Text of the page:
Next is The Purple Heart Memorial, tucked just inside East Marion Veterans Park. lt is a beautiful monument in looks and in what it represents. It honors those from north-central West Virginia who were wounded or killed in action from any war.

Beside this memorial is the Vietnam Veterans Memorial with multiple components. It’s a monument, art and understanding. There’s the Huey Helicopter, an actual aircraft used in the Vietnam War. The six-ton monument displays the names of Marion Countians killed in the Vietnam War. The murals along the wall depict scenes from the war with the different branches of our military. The statue shows the plight of our soldiers attempting to survive.  

Vietnam Veterans Memorial

Vietnam Veterans Memorial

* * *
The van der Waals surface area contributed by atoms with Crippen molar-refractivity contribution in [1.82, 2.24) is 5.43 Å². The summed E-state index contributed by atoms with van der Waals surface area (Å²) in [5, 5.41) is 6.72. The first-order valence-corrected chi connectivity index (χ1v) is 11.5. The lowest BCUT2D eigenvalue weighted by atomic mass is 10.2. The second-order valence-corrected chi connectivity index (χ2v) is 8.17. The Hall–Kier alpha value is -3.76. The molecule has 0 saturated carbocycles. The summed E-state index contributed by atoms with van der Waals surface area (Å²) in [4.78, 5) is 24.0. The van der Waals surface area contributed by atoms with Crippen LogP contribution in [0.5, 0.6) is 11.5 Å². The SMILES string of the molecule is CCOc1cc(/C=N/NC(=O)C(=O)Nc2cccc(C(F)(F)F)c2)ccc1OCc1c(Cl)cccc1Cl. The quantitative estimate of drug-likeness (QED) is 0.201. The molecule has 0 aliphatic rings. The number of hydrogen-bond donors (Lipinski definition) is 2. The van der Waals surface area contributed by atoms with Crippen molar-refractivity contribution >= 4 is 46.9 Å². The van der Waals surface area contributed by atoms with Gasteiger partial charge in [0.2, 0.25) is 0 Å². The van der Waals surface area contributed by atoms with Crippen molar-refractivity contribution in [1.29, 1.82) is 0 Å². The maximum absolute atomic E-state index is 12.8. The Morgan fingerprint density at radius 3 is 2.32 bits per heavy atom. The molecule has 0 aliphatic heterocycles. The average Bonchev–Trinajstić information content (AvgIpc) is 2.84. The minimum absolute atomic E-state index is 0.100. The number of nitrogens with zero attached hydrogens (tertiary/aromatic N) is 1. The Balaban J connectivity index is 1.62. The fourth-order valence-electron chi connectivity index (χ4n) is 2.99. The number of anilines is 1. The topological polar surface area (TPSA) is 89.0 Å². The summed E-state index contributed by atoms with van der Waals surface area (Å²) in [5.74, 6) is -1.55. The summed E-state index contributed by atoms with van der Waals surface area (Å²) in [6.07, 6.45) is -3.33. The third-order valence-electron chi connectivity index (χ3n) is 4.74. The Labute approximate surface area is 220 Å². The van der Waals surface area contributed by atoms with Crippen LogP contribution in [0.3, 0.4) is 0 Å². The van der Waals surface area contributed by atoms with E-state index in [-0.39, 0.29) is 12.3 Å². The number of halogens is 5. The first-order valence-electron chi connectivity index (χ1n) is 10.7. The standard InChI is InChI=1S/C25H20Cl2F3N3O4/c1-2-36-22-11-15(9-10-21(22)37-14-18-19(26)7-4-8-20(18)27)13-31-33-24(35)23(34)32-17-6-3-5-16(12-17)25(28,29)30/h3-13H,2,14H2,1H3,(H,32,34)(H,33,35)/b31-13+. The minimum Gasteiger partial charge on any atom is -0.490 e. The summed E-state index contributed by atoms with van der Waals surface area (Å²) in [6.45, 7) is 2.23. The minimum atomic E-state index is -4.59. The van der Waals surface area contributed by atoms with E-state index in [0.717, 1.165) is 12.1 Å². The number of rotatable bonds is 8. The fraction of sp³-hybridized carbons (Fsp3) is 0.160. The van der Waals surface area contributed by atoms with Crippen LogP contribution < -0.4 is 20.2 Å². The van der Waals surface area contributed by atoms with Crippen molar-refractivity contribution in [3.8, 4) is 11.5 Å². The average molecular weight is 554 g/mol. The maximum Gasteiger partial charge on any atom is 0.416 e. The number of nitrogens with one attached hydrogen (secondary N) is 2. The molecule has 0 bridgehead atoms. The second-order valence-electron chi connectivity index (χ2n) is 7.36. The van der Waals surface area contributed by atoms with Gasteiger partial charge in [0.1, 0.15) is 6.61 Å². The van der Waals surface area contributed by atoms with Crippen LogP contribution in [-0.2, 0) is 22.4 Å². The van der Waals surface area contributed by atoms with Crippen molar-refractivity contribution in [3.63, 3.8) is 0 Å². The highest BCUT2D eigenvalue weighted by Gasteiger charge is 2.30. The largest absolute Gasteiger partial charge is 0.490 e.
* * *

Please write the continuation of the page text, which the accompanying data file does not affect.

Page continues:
The Vietnam Veterans Memorial is also a designated flag disposal location. When your priceless symbol of freedom starts looking a bit worn or ragged, you can (fold it properly) place it in a bin at the memorial and your flag will be disposed of properly.

Now, you’re probably feeling emotions like astonishment and gratitude. That’s good, and what’s better is to process those emotions with some fun. Right past those memorials is the region’s only wave pool. Enjoy the crashing of the waves (with or without inner tubes) and perfect pool food. And for the brave at heart, there’s a water slide with equal parts fun and fear (just a personal opinion). If you’re not a water person (weirdo), try your hand eye coordination at horseshoes. Or, you could get really athletic on the softball field, basketball court or volleyball pit. You could always do the opposite of activity and have a picnic instead at any (or all) of the pavilions.